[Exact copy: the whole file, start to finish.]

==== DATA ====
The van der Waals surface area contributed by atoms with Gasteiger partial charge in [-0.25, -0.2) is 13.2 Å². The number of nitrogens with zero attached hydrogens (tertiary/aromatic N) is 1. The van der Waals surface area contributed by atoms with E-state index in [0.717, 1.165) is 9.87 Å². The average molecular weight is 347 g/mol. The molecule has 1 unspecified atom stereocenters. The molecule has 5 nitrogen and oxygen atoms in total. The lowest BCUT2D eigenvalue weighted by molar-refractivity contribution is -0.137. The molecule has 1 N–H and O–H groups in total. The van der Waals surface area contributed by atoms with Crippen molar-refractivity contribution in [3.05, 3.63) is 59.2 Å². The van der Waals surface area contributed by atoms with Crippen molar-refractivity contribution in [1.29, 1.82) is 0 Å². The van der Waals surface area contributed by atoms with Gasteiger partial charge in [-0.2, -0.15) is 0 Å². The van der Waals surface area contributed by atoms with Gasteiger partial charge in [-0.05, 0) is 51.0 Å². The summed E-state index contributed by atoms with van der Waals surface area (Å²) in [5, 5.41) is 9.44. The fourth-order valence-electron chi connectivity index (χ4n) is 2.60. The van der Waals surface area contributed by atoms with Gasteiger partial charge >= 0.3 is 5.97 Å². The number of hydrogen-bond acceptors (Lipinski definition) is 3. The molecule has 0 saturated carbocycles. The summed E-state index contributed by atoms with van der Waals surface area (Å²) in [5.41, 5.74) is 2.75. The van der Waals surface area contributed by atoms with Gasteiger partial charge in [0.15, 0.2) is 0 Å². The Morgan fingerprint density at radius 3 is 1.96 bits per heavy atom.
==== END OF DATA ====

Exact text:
The van der Waals surface area contributed by atoms with Gasteiger partial charge in [-0.25, -0.2) is 13.2 Å². The number of nitrogens with zero attached hydrogens (tertiary/aromatic N) is 1. The van der Waals surface area contributed by atoms with E-state index in [0.717, 1.165) is 9.87 Å². The average molecular weight is 347 g/mol. The molecule has 1 unspecified atom stereocenters. The molecule has 5 nitrogen and oxygen atoms in total. The lowest BCUT2D eigenvalue weighted by molar-refractivity contribution is -0.137. The molecule has 1 N–H and O–H groups in total. The van der Waals surface area contributed by atoms with Crippen molar-refractivity contribution in [3.05, 3.63) is 59.2 Å². The van der Waals surface area contributed by atoms with Crippen molar-refractivity contribution in [1.29, 1.82) is 0 Å². The van der Waals surface area contributed by atoms with Gasteiger partial charge in [-0.2, -0.15) is 0 Å². The van der Waals surface area contributed by atoms with Gasteiger partial charge in [-0.05, 0) is 51.0 Å². The summed E-state index contributed by atoms with van der Waals surface area (Å²) in [5, 5.41) is 9.44. The fourth-order valence-electron chi connectivity index (χ4n) is 2.60. The van der Waals surface area contributed by atoms with Gasteiger partial charge >= 0.3 is 5.97 Å². The number of hydrogen-bond acceptors (Lipinski definition) is 3. The molecule has 0 saturated carbocycles. The summed E-state index contributed by atoms with van der Waals surface area (Å²) in [5.41, 5.74) is 2.75. The van der Waals surface area contributed by atoms with Gasteiger partial charge in [0.15, 0.2) is 0 Å². The Morgan fingerprint density at radius 3 is 1.96 bits per heavy atom.